Donald Trump Doesn’t Represent ‘Queens Values,’ Protesters Say in March to Tower

Councilman Jimmy Van Bramer, center, leads Queens protesters in Manhattan, flanked by Councilman Jumaane Williams and Council Speaker Melissa Mark-Viverito.

Councilman Jimmy Van Bramer, center, leads Queens protesters in Manhattan, flanked by Councilman Jumaane Williams and Council Speaker Melissa Mark-Viverito. Madina Toure/Observer

Queens Councilman Jimmy Van Bramer led a hundreds-strong march from the 59th Street Bridge to Trump Tower to send a message that Trump may be from Queens, but his divisive rhetoric toward minorities does not represent “Queens values.”

Van Bramer—an openly gay man who recently received a death threat after he publicized the march—was joined by his husband, Council Speaker Melissa Mark-Viverito and Brooklyn Councilman Jumaane Williams. He says Trump may have been raised in Queens, “but he is not in Queens anymore.”

“If you believe in the values that I know you believe in, then I want all of you to speak loud,” Van Bramer said. “We don’t know if Donald Trump is in the tower or in some gold club in New Jersey, but I want him to hear all of you tonight.”

The councilman read a statement of “Queens values,” which includes the rejection of racism, misogyny, a culture that “tolerates, encourages, even jokes about sexual assault” and anti-immigrant sentiment, including against the undocumented. He also said values include support for the rights of sexual minorities and a rejection of “racist attorney general,” a reference to Alabama Sen. Jeff Sessions, Trump’s pick to head the Justice Department.

Sessions’ nomination for a federal judgeship in 1986 under Ronald Reagan was derailed by allegations that he spoke favorably of the Ku Klux Klan, called an African-American prosecutor “boy” and the NAACP “un-American.”

Van Bramer railed against Vice President-Elect Mike Pence’s support for electro-shock therapy as treatment for gays. As governor of Indiana, Pence also signed off on a “religious freedom” law that appeared to legalize discrimination against non-gender conforming individuals—that is, until the Hoosier State hastily amended it following mass boycotts last year.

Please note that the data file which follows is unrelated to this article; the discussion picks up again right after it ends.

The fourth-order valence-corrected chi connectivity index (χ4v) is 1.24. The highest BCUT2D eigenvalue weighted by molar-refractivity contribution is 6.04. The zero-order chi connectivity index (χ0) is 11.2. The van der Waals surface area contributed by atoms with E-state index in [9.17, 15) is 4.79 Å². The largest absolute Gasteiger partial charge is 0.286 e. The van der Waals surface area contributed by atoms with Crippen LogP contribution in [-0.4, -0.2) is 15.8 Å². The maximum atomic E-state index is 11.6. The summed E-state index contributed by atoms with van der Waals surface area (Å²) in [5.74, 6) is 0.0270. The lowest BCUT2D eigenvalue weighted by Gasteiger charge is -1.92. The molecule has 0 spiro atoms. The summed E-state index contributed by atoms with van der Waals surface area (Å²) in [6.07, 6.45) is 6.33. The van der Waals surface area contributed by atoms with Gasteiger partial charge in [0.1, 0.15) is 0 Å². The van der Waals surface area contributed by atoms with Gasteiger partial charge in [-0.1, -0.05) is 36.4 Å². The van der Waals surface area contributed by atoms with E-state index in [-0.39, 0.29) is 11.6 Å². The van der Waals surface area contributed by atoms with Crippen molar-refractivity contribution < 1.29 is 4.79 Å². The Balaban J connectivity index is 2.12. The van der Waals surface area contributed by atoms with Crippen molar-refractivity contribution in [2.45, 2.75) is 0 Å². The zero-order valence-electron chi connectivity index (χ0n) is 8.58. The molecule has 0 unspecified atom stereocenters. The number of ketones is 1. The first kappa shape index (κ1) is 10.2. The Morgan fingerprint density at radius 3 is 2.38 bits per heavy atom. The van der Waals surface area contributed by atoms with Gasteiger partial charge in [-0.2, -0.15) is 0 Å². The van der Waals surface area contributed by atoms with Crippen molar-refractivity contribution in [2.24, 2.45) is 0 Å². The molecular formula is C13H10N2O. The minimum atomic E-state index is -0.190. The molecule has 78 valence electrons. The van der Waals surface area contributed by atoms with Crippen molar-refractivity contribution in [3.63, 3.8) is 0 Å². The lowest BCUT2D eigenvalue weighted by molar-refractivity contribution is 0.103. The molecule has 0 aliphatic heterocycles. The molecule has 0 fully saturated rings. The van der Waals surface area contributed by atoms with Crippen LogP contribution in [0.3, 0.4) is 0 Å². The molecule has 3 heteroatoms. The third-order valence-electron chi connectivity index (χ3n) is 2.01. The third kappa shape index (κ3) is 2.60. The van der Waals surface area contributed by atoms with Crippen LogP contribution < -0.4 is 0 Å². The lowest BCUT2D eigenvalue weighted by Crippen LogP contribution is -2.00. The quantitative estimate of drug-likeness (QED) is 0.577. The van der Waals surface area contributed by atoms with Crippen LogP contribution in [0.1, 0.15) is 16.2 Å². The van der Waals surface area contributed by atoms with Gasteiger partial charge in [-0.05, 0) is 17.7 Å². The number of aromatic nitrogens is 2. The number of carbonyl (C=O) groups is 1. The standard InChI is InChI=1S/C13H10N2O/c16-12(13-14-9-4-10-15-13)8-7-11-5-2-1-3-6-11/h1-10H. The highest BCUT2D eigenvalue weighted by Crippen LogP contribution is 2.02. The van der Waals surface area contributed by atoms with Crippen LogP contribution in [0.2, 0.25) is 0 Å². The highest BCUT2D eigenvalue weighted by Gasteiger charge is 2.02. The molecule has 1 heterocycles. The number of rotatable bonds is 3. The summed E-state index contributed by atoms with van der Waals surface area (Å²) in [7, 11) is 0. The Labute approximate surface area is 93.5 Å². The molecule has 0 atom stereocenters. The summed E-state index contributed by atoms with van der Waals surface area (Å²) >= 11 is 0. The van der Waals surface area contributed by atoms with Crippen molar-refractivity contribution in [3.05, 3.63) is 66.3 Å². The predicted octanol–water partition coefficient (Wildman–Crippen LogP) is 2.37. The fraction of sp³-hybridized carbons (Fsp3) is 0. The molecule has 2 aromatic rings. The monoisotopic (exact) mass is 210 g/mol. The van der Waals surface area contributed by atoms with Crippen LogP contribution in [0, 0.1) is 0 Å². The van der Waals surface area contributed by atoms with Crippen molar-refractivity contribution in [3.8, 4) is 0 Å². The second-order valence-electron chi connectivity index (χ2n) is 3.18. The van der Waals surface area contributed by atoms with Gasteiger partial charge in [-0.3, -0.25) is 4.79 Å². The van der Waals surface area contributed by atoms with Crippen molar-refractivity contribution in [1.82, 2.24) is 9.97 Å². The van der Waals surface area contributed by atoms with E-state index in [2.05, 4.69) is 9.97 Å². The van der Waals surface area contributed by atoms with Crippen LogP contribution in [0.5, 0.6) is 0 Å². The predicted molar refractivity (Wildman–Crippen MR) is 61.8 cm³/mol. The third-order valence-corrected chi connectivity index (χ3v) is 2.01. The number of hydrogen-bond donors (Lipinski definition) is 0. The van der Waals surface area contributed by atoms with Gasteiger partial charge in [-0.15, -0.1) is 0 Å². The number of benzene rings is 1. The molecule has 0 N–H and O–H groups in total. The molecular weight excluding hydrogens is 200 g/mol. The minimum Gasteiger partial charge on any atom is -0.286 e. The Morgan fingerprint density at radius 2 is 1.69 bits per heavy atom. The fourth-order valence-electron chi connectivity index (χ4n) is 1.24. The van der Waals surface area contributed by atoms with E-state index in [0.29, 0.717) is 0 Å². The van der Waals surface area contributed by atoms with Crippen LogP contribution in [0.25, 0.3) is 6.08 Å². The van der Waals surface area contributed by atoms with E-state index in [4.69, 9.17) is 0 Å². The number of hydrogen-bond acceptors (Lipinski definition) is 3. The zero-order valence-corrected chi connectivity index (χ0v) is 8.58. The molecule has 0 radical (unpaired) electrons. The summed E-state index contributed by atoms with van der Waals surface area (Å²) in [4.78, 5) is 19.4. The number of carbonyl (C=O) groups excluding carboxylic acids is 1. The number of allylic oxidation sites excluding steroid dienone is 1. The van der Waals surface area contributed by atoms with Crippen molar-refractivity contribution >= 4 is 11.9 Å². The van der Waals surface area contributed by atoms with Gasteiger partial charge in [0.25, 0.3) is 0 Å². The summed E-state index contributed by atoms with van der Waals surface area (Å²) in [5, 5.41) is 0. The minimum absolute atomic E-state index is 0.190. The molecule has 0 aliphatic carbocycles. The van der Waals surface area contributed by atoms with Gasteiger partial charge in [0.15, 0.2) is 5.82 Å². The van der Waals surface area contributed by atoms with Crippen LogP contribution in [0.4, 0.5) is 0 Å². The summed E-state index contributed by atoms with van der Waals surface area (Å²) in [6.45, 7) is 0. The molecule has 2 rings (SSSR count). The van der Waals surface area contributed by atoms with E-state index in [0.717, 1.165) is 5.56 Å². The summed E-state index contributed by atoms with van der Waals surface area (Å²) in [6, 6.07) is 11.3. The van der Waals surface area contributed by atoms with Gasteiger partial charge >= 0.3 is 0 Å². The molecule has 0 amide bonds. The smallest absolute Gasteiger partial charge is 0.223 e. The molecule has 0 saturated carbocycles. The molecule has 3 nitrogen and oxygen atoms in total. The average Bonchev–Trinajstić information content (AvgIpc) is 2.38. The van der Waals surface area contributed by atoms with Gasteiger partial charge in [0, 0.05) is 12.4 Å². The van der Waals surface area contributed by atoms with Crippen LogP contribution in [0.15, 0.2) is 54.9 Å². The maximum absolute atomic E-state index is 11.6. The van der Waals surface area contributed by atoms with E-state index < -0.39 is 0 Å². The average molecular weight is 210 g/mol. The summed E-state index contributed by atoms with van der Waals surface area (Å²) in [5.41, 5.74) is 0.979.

“I can say to the vice president-elect, you will never make me straight,” he said to laughter and cheers.

Trump has said he will ban Middle Eastern immigration to the United States and that he would establish a Muslim registry. He also said he would deport 0r incarcerate up to 3 million undocumented immigrants he called criminals.

“People were angry, depressed and feeling powerless,” Van Bramer told the Observer after the march ended. “I wanted to do things that brought people together, to make them realize that they’re not alone and to remind them of their power.”

He also said the NYPD is actively investigating the death threat against him and that he spoke with Police Commissioner James O’Neill yesterday, noting that the Police Department is “very aggressively pursuing leads.”

Queens Councilman Jimmy Van Bramer and protesters make their way onto the Queensboro Bridge.

Queens Councilman Jimmy Van Bramer and protesters make their way onto the Queensboro Bridge. Madina Toure/Observer

As protesters mounted and marched over the 59th Street Bridge, they chanted “Donald Trump, go away! Racist, sexist, anti-gay!” Unlike an anti-Trump protest from Union Square to Trump Tower held the day after the election, there was no cursing, as Van Bramer advised against it given the participation of children.

But as they arrived into Manhattan after an hour of walking on the bridge, they shouted “Love, not hate! That’s what makes America great!” and “Say it loud, say it clear, immigrants are welcome here!” Cars could be heard honking and people videotaped the march.

Protesters chant near Trump Tower after crossing the Queensboro Bridge.

Protesters chant near Trump Tower after crossing the Queensboro Bridge. Madina Toure/Observer

At one point, the protesters chanted, “Build a fence around Mike Pence,” mocking the president-elect’s plan to build a wall on the Mexican border. One protester could be seen holding a poster with the phrase: “SESSIONS: TOO RACIST FOR 1986 TOO RACIST FOR 2017” and a quote by Illinois Congressman Luis Gutierrez: “No senator has fought harder against the hopes and aspirations of Latinos, immigrants and people of color than Senator Sessions.”

They also protested against Trump’s appointment of Stephen Bannon, who was once charged in a domestic violence case in 1996 and who ran Breitbart News, a far-right website that flirted with racism and anti-Semitism.

Mark-Viverito, who has been very vocal in the aftermath of Trump’s victory on Twitter about her distaste for the president-elect, told the Observer that she came to offer support.

“I believe in justice and equality, inclusion, diversity, those are all things that administration of Trump is not supportive of and he’s demonstrating by the appointments,” she said. “I’m really not gonna stand for it, I’m not gonna be quiet about it.”

And she believes Trump does not represent Queens values, describing present-day Queens as diverse.

“We support that, we believe in that and that is not what his campaign and his platform was about,” Mark-Viverito said. “So he may be of a Queens of another era but he definitely does not reflect the Queens of today and the values of the Queens of today.”

Comptroller Scott Stringer said before the march kicked off that his son was shocked by Trump’s triumph.

“I told him that Donald Trump had won and he knew very clearly what that meant when he said, ‘How does the bad guy become the president?,'” Stringer said. “And we have to say to all of our children that we are going to march with you and defend your future. We are not gonna back down.”

Disclosure: Donald Trump is the father-in-law of Jared Kushner, the publisher of Observer Media.

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